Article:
Bill speaks fondly of a mentor in his career who impressed upon him the importance of people first! “Give me a mediocre strategy but a good team over a brilliant strategy and a weak team and I’ll win every time,” his mentor told him. A few exceptional leaders showed him how to put people at the centre of everything.
 
Bill recalls an experience that has stuck with him. In officer candidate school, Bill was the leader of a team. They had 30 minutes to prepare. The pressure was on. People were observing how they would perform. Right before they were to start the assignment, the instructor said the leader was killed – Bill had to step aside and let his team perform on their own. If Bill had been a good leader his team would do great without him. They would know their roles and how they could work best together.  That never left Bill. A leader can’t be there for every level of detail. You have to prepare and trust your people. 
 
How does your people-first focus show up?
Bill has been leading in “patient-centric” or people-first ways since before patient centricity was discussed. Here are just a few of his beliefs:
 
1) Humans not numbers - It’s about people. Bill feels that we get caught up in numbers, spreadsheets and clinical trial design. But it doesn’t matter if you have a brilliant cure, if people don’t adhere to it. If the patient has to take it four times a day, it won’t work. Once you make everything about humans; about employees and patients and everyone in between, that’s when everything will tick. 
 
2) Collaborate - We’re all in this together. There should be no us and them; managers/employees or pharma/doctors or doctors/patients. It doesn’t matter where the idea originates, everyone needs to work together to create the best outcomes. 
 
3) Give first – What gets Bill up in the morning is thinking about how to help his people reach their goals. A good leader doesn’t make it about him/herself. Bill believes he should hire people better than him, then get out of the way, reward and recognize them.
 
4) Check your ego at the door - We can’t be so arrogant to think patients don’t have a better idea than us or team members don’t have a better idea than team leaders. We can learn from patients and they can learn from us. There should be no hierarchy. “Stop worrying so much about how your trial comes out and instead think more about its impact on patients,” urges Bill.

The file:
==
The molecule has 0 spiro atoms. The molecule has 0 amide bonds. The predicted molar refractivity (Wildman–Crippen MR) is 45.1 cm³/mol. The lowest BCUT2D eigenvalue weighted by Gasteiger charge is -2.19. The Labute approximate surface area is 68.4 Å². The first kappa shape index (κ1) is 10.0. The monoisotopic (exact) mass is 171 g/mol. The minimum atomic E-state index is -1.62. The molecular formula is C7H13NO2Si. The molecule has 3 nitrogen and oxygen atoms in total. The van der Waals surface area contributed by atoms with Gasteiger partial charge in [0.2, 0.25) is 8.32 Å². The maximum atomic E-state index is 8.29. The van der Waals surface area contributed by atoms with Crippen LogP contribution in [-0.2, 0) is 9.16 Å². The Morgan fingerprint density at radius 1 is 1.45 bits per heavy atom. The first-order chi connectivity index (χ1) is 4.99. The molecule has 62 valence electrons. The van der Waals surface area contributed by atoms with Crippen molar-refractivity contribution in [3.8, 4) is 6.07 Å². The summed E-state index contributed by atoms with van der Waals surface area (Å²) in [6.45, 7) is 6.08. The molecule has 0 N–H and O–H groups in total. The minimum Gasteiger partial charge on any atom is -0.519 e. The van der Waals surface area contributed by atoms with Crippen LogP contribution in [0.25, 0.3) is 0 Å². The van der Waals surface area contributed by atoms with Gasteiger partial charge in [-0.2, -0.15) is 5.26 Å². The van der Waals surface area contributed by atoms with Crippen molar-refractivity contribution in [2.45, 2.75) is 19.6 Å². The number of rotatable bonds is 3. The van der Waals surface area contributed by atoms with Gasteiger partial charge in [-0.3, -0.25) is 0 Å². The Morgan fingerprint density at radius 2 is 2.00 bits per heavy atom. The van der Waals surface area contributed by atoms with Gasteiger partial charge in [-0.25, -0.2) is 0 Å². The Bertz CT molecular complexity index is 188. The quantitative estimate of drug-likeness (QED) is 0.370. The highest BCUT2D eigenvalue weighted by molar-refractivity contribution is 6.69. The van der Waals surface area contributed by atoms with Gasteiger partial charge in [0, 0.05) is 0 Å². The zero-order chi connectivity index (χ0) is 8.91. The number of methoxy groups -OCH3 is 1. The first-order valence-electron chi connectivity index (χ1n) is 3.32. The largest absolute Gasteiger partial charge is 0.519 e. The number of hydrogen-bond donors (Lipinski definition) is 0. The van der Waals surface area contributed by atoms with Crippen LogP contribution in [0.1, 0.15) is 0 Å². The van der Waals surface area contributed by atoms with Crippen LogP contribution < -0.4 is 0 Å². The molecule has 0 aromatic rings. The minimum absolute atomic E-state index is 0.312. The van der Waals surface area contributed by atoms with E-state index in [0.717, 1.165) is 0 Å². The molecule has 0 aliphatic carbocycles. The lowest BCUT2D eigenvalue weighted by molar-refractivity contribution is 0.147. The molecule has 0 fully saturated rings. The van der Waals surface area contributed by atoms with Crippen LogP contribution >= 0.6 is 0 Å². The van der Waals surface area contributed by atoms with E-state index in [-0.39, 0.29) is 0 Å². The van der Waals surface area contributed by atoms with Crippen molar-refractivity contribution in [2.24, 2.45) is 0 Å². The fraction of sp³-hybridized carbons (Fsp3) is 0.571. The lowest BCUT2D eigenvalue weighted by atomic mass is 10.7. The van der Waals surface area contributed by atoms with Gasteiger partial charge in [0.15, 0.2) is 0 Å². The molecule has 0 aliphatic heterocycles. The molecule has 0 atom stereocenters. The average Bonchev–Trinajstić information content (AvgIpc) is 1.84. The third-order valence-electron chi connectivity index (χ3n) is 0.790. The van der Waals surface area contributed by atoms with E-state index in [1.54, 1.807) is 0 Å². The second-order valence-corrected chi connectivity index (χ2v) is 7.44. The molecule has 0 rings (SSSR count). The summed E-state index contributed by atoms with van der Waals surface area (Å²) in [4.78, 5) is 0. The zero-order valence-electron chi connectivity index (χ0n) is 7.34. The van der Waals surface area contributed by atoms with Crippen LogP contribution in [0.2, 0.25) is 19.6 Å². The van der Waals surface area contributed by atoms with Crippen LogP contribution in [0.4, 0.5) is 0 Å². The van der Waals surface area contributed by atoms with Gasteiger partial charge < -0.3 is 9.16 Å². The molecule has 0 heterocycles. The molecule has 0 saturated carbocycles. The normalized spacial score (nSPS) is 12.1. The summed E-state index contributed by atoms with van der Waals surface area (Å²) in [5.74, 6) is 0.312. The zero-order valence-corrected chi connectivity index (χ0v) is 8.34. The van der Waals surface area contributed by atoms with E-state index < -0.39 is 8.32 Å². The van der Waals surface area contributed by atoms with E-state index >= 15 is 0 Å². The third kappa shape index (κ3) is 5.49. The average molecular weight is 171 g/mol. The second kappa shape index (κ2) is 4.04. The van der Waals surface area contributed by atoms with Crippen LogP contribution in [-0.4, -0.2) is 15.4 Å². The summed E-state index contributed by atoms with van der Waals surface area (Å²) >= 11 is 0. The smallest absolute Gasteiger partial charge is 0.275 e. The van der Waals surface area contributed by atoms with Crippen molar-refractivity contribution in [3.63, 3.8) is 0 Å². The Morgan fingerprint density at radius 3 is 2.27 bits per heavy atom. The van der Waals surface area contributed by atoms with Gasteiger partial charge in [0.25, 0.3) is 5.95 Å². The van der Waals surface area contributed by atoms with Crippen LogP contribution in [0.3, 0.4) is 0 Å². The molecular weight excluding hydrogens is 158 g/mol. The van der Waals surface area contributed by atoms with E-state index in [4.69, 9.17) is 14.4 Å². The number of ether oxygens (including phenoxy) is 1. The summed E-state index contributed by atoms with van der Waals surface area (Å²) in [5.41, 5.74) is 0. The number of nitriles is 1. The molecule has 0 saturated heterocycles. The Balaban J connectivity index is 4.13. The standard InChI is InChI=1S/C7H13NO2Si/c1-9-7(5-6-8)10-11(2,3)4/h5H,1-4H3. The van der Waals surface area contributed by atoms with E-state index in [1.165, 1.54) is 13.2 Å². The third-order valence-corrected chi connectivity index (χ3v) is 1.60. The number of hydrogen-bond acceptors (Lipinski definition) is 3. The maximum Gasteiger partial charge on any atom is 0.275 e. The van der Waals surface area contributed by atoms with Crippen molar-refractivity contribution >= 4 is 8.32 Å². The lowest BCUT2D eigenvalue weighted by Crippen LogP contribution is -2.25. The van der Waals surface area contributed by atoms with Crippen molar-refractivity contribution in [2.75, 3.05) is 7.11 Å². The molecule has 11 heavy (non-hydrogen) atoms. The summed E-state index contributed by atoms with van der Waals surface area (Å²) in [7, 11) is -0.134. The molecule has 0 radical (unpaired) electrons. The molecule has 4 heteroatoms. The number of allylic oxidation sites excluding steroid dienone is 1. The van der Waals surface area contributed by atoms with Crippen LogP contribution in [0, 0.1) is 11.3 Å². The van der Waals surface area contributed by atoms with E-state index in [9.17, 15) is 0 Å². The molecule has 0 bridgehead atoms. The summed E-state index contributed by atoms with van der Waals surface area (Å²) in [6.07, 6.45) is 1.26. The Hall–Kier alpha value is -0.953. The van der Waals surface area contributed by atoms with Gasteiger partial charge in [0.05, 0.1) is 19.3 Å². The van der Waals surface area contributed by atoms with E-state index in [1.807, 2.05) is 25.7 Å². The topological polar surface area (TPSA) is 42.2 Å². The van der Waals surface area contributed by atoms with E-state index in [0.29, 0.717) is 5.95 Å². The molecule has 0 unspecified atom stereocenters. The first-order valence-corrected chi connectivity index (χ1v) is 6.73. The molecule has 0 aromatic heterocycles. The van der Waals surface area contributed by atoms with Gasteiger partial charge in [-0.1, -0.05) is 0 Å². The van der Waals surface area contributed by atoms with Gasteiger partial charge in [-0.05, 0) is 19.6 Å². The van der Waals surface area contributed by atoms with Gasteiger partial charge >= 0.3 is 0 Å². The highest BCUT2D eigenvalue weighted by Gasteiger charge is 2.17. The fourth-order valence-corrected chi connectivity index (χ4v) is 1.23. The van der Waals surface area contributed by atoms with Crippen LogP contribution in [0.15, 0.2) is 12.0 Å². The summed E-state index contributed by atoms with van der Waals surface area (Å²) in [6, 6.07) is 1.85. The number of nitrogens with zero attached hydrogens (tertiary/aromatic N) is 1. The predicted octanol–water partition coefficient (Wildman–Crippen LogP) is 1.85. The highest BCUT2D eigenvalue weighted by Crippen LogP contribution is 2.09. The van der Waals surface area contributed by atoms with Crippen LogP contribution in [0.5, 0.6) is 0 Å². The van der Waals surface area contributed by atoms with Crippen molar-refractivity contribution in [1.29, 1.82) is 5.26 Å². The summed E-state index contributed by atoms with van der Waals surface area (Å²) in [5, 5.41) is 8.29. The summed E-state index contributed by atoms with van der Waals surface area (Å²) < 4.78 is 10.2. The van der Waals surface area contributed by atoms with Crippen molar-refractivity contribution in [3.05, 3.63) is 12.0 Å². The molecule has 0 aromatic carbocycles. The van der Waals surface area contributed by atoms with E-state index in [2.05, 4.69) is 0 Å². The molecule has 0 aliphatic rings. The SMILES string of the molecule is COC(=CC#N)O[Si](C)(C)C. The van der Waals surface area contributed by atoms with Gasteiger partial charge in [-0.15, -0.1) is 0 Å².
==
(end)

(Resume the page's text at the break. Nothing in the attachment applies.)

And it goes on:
5) Listen – We need to be attuned to insights. This means being more accessible, listening, feeding it to our collaborators and acting on it.
 
What are some of the outcomes of this approach?
 
Here are just three examples of how Bill’s approach creates better outcomes: 
 
1) Speeding enrolment into clinical trials – Bill partnered with the several Major Health Systems to help them flag potential patients for studies. When patients arrived in the office, the doctor knew to offer them the trial. 
 
2) Expanding impact of Medical Information - Bill discovered a tremendous underutilization of the Medical Information specialists. They were traditionally asked to create standard responses, answer questions, and help with promotional review but they were product experts. “So why aren’t we using them more?” wondered Bill. He formed a virtual team to reach more healthcare providers and tasked them with content development for all of medical. That saved money and created better outcomes for all. 
 
3) Bill partnered with IT to develop innovative approaches to common challenges. One example was the use of AI to identify and categorize insights gathered by MSLs in their free text comments. The prototype has been so successful in focusing the medical team on the important insights that it is now going live across all therapeutic areas.
 
Bill, we’re looking forward to seeing what puzzles you will solve next. Thank you for bringing you passion to pharma. You are truly living your purpose!